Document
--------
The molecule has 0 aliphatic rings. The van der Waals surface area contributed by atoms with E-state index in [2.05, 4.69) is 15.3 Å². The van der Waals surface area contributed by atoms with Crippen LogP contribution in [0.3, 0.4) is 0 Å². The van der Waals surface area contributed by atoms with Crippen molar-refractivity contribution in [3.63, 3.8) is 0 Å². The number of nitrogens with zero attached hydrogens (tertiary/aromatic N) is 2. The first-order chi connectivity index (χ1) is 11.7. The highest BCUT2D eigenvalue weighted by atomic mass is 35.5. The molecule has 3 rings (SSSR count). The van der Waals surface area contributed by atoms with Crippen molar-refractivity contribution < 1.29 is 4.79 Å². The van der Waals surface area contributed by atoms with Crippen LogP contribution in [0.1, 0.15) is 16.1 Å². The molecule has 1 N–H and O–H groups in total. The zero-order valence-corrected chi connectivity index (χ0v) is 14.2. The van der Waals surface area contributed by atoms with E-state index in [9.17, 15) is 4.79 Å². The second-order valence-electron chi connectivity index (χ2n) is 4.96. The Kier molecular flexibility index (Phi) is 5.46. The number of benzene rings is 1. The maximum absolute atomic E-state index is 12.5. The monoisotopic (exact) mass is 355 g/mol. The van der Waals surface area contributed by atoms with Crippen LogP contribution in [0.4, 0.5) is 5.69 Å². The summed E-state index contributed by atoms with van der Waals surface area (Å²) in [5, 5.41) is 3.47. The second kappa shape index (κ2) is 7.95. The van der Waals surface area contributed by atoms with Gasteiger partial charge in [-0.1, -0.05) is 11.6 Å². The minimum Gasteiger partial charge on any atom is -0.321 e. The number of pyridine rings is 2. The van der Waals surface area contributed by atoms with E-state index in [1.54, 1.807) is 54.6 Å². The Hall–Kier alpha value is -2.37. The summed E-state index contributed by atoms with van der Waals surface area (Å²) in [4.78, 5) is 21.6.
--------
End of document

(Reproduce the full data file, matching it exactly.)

The molecule has 0 aliphatic rings. The van der Waals surface area contributed by atoms with E-state index in [2.05, 4.69) is 15.3 Å². The van der Waals surface area contributed by atoms with Crippen LogP contribution in [0.3, 0.4) is 0 Å². The van der Waals surface area contributed by atoms with Crippen molar-refractivity contribution in [3.63, 3.8) is 0 Å². The number of nitrogens with zero attached hydrogens (tertiary/aromatic N) is 2. The first-order chi connectivity index (χ1) is 11.7. The highest BCUT2D eigenvalue weighted by atomic mass is 35.5. The molecule has 3 rings (SSSR count). The van der Waals surface area contributed by atoms with Crippen molar-refractivity contribution < 1.29 is 4.79 Å². The van der Waals surface area contributed by atoms with Crippen LogP contribution in [0.1, 0.15) is 16.1 Å². The molecule has 1 N–H and O–H groups in total. The zero-order valence-corrected chi connectivity index (χ0v) is 14.2. The van der Waals surface area contributed by atoms with E-state index in [9.17, 15) is 4.79 Å². The second-order valence-electron chi connectivity index (χ2n) is 4.96. The Kier molecular flexibility index (Phi) is 5.46. The number of benzene rings is 1. The maximum absolute atomic E-state index is 12.5. The monoisotopic (exact) mass is 355 g/mol. The van der Waals surface area contributed by atoms with Crippen LogP contribution in [0.4, 0.5) is 5.69 Å². The summed E-state index contributed by atoms with van der Waals surface area (Å²) in [5, 5.41) is 3.47. The second kappa shape index (κ2) is 7.95. The van der Waals surface area contributed by atoms with Gasteiger partial charge in [-0.1, -0.05) is 11.6 Å². The minimum Gasteiger partial charge on any atom is -0.321 e. The number of pyridine rings is 2. The van der Waals surface area contributed by atoms with E-state index in [1.54, 1.807) is 54.6 Å². The Hall–Kier alpha value is -2.37. The summed E-state index contributed by atoms with van der Waals surface area (Å²) in [4.78, 5) is 21.6.